Ah, so they have not been bulldozed, maybe they are being kept. Nice titles or did you mean nice tiles, which is what I agree. I think I've discussed the crest OES in a previous post and the only information I can find is the Order of the Eastern Star (a branch of Freemasons). But obviously it is not but I drew a blank, all I can think of is the house was built in 1931 and the family's surname had the initials OES.
    When the going gets tough - the tough get going.

    ----------
    Thanks given by: HughieD

  4. #3
    Join Date
    January 2013
    Location
    People's Republic of South Yorkshire.
    Posts
    3,823
    Thanked
    7200

    Default


    Quote Originally Posted by Hugh Jorgan View Post
    Ah, so they have not been bulldozed, maybe they are being kept. Nice titles or did you mean nice tiles, which is what I agree. I think I've discussed the crest OES in a previous post and the only information I can find is the Order of the Eastern Star (a branch of Freemasons). But obviously it is not but I drew a blank, all I can think of is the house was built in 1931 and the family's surname had the initials OES.
    Oops! Yes. My bad as the kids say. Tiles it was meant to be. And yes Hugh. I remember back now and in the absence of any other info I think you may be right. Let's hope they do get saved. Think there are some issues as to who the owners of some of the houses are but let's hope they can get round this. KL does not have a good record with saving its architectural heritage though I'm afraid. Land like this is worth so much more developed.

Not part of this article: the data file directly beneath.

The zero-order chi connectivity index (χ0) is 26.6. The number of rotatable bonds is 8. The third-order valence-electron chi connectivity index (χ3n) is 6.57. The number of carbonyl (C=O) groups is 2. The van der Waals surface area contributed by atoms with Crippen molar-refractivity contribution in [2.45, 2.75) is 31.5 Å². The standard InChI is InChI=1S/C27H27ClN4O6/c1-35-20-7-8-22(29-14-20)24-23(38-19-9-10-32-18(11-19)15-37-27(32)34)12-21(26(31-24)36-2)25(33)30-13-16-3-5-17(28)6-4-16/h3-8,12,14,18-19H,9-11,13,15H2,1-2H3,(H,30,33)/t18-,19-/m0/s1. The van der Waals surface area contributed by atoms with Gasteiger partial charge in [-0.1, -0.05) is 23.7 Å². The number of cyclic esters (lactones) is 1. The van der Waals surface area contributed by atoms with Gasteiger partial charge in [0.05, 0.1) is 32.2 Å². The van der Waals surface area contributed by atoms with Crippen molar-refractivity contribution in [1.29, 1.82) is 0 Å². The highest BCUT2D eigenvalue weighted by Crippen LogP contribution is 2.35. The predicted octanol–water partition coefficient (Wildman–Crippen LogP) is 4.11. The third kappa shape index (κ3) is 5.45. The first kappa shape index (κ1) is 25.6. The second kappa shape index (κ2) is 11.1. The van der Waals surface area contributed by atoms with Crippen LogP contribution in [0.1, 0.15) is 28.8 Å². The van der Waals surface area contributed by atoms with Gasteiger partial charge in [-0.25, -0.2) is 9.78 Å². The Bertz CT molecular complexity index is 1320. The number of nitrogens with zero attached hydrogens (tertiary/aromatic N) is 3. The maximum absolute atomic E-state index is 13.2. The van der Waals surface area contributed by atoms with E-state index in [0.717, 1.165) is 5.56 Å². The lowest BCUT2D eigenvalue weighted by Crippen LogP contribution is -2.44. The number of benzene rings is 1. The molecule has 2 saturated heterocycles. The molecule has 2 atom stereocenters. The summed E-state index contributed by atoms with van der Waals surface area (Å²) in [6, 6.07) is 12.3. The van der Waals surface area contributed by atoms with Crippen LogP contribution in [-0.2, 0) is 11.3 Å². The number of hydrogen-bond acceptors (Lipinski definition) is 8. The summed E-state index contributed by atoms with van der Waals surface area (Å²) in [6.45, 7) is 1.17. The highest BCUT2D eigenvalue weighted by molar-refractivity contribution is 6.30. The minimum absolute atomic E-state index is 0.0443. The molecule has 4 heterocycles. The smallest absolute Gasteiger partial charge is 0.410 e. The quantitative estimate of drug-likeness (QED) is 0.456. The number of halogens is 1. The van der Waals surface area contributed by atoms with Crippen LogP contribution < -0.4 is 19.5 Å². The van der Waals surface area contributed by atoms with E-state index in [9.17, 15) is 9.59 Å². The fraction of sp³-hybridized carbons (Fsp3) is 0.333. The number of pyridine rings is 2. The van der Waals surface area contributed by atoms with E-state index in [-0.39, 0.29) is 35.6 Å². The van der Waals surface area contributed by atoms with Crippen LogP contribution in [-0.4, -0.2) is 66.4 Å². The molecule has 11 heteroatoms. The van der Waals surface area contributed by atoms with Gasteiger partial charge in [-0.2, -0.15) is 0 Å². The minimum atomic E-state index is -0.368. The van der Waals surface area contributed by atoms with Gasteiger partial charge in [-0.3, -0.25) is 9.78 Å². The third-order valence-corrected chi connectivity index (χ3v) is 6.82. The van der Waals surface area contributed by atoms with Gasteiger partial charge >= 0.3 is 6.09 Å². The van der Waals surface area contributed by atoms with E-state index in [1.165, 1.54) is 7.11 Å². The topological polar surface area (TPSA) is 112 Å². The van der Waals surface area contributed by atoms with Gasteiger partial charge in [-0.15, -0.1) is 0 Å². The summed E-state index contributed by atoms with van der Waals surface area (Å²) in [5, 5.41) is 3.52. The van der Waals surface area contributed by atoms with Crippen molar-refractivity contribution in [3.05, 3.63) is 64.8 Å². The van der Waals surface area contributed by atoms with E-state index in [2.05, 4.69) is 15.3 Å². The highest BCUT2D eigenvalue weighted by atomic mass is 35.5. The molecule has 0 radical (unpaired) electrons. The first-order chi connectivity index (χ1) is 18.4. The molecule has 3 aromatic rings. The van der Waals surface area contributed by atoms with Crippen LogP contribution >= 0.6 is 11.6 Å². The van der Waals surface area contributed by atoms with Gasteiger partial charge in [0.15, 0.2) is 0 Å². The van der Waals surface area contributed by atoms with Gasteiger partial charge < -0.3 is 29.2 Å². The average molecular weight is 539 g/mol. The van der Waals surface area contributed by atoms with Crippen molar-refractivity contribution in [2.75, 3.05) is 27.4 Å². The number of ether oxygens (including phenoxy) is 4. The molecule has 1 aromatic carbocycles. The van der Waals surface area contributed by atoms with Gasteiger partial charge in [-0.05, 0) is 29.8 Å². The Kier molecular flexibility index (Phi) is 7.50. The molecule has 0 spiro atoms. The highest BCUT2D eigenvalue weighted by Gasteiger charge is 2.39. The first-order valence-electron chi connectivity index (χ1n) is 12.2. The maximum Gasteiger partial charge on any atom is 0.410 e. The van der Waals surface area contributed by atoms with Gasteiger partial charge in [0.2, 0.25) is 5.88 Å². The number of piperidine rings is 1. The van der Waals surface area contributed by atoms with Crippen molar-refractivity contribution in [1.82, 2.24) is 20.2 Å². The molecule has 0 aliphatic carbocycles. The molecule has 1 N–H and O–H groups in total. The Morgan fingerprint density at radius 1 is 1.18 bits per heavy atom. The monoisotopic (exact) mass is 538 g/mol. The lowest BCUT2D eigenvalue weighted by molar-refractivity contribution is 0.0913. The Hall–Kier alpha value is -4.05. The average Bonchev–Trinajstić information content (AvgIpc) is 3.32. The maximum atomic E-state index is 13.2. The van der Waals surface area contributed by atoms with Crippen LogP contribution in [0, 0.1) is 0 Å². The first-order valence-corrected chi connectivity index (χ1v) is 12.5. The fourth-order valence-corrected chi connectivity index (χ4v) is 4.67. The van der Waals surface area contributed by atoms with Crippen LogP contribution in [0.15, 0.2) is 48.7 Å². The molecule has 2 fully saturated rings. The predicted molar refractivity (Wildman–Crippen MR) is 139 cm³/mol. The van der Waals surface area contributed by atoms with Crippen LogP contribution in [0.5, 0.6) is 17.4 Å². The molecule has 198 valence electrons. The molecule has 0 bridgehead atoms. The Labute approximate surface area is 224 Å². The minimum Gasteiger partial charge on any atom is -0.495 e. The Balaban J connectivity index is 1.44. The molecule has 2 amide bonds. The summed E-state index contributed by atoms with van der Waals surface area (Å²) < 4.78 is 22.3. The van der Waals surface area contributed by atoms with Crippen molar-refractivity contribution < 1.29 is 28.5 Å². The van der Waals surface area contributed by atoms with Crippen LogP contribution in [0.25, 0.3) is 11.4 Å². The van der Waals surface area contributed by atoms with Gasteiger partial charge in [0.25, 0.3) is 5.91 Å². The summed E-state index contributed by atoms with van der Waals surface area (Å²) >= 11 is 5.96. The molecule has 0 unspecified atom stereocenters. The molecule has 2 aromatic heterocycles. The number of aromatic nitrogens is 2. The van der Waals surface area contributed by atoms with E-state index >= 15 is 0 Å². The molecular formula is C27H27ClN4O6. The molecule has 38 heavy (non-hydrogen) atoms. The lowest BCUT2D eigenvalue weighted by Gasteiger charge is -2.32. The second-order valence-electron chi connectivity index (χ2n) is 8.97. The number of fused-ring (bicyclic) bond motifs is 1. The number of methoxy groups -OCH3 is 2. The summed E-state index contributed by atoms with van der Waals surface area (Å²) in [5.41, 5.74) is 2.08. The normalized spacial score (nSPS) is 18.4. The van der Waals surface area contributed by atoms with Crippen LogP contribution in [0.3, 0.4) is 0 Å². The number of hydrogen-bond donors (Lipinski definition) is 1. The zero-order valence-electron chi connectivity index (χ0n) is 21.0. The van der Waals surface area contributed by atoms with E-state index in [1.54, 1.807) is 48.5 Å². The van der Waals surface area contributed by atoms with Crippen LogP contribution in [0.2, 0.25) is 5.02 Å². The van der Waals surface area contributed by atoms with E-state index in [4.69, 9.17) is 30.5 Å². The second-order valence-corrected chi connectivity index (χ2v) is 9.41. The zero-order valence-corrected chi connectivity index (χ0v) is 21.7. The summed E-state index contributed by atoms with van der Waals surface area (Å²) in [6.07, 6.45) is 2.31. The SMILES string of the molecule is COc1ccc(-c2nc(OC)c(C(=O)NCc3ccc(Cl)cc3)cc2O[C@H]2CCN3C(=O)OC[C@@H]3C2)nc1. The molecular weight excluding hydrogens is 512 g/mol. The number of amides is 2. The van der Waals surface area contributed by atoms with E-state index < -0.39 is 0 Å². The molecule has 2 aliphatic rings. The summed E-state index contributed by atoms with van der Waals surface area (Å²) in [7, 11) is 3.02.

----------
    Thanks given by: Hugh Jorgan

  5. #4
    Join Date
    October 2010
    Location
    Lost in Cornwall
    Posts
    4,369
    Thanked
    3108

    Default


    There are some nice features remaining and it would be a loss if it is destroyed, however folks need house's so understanable if they demolish and rebuild, another good report Hughie, Thanks
    Smiler
    😁

    ----------
    Thanks given by: HughieD

  6. #5
    Join Date
    January 2013
    Location
    People's Republic of South Yorkshire.
    Posts
    3,823
    Thanked
    7200

    Default


    Quote Originally Posted by smiler View Post
    There are some nice features remaining and it would be a loss if it is destroyed, however folks need house's so understanable if they demolish and rebuild, another good report Hughie, Thanks
    Cheers Smiler. Hope they do get saved. I'll give you an up-date in a years time!

    ----------

Similar Threads

  1. Replies: 6
    Last Post: 11th Jan 18, 23:32
  2. Replies: 3
    Last Post: 28th Jan 17, 19:30
  3. Replies: 5
    Last Post: 23rd Jan 17, 18:49
  4. Replies: 3
    Last Post: 18th Jan 17, 18:02
  5. The Stilt Hall, Kuala Lumpur, Malaysia, January 2015
    By HughieD in forum Overseas Sites
    Replies: 8
    Last Post: 6th Feb 16, 15:31

About us
DerelictPlaces is a forum for people with an interest in the history and documentation of disused, derelict and abandoned buildings to come together and share their experiences, photography and historical findings. Our military, industrial and historical heritage is fast disappearing under the pressure of regeneration, the need for new housing, and often through simple neglect; Our aim is to document these places before they disappear entirely.
Follow us